The U.S. Consumer Product Safety Commission (CPSC) released its annual Nursery Products Report. The report provides data on injuries and deaths associated with nursery products among children younger than five years old with new data from 2020.
Last year, there was a significant decrease in emergency-department treated injuries associated with nursery products than the previous year. According to the report, this decrease is likely due to fewer ER visits for injuries as a result of the COVID-19 pandemic, rather than an actual drop in injuries. For the first time, the CPSC also included racial breakdowns in the incident reporting allowing for a more complete analysis. The distribution of estimated injuries by race did not change over the past three years, but it will be interesting if the agency can draw conclusions in the future by incorporating demographic information.
Other key data from the report:
- Eighty-two percent of reported fatalities were due to cribs/mattresses, playpens/play yards, bassinets/cradles, infant carriers and inclined infant sleep products: indicating that sleep is still risky for many babies and product safety and safe sleep messaging should be strengthened.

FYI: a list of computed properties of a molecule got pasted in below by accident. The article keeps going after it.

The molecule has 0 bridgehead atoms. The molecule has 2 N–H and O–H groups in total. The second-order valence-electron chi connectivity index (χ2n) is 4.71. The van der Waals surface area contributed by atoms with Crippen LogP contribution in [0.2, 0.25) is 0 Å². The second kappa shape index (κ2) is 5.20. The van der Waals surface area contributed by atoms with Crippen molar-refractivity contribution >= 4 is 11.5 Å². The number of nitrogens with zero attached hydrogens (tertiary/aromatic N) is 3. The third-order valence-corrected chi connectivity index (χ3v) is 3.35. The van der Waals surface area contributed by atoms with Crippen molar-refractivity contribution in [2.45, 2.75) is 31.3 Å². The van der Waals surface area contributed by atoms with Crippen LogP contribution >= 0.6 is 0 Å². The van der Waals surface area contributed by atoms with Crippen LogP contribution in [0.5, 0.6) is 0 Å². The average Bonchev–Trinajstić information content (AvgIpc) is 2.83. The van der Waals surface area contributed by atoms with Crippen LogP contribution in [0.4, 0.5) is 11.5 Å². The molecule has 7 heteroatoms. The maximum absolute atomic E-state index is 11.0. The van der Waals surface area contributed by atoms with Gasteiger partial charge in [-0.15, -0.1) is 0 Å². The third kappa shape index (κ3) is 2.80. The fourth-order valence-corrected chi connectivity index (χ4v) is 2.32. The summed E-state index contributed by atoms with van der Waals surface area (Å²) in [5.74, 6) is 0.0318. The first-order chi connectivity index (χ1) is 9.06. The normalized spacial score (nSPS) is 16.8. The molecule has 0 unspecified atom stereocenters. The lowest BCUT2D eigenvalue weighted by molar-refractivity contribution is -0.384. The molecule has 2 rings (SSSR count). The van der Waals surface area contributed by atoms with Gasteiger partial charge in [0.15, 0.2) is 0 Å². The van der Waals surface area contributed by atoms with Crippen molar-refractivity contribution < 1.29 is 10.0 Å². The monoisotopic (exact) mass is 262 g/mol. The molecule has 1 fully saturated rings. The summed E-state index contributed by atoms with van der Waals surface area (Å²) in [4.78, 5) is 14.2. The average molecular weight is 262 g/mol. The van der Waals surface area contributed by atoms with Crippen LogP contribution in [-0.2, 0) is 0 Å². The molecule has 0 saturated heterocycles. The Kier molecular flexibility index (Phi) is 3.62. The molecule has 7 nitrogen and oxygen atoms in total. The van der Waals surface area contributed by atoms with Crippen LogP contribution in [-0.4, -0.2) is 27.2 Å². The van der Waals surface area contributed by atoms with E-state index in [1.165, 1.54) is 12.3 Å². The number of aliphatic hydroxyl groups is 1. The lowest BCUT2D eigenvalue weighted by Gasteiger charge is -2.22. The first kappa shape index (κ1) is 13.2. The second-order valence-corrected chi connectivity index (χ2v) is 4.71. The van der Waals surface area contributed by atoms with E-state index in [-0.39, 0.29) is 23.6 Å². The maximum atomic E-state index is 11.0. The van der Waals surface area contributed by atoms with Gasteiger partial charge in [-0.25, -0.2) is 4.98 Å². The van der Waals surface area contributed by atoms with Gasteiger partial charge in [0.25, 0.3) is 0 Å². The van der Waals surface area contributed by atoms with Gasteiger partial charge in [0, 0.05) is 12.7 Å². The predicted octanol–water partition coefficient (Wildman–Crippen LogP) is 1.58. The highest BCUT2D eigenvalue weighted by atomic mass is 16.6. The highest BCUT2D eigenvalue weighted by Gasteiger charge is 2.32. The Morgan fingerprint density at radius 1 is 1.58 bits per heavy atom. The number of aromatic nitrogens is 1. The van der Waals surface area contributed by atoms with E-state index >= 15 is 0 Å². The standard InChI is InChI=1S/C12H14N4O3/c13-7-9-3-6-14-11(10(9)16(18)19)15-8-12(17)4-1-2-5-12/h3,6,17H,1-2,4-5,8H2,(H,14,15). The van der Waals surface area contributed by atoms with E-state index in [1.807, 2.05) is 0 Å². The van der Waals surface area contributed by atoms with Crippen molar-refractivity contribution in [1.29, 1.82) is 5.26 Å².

- The products responsible for 67% of the total estimated injuries in 2020 include highchairs, cribs/mattresses, infant carriers, and strollers/carriages. Falls were the leading cause of all nursery product-related injuries reported through the NEISS for 2020.
- CPSC has received 385 reports of deaths associated with nursery products over the three-year period from 2016 to 2018 — an average of 128 deaths per year. This includes any death associated with a nursery product and does not constitute the cause of the death.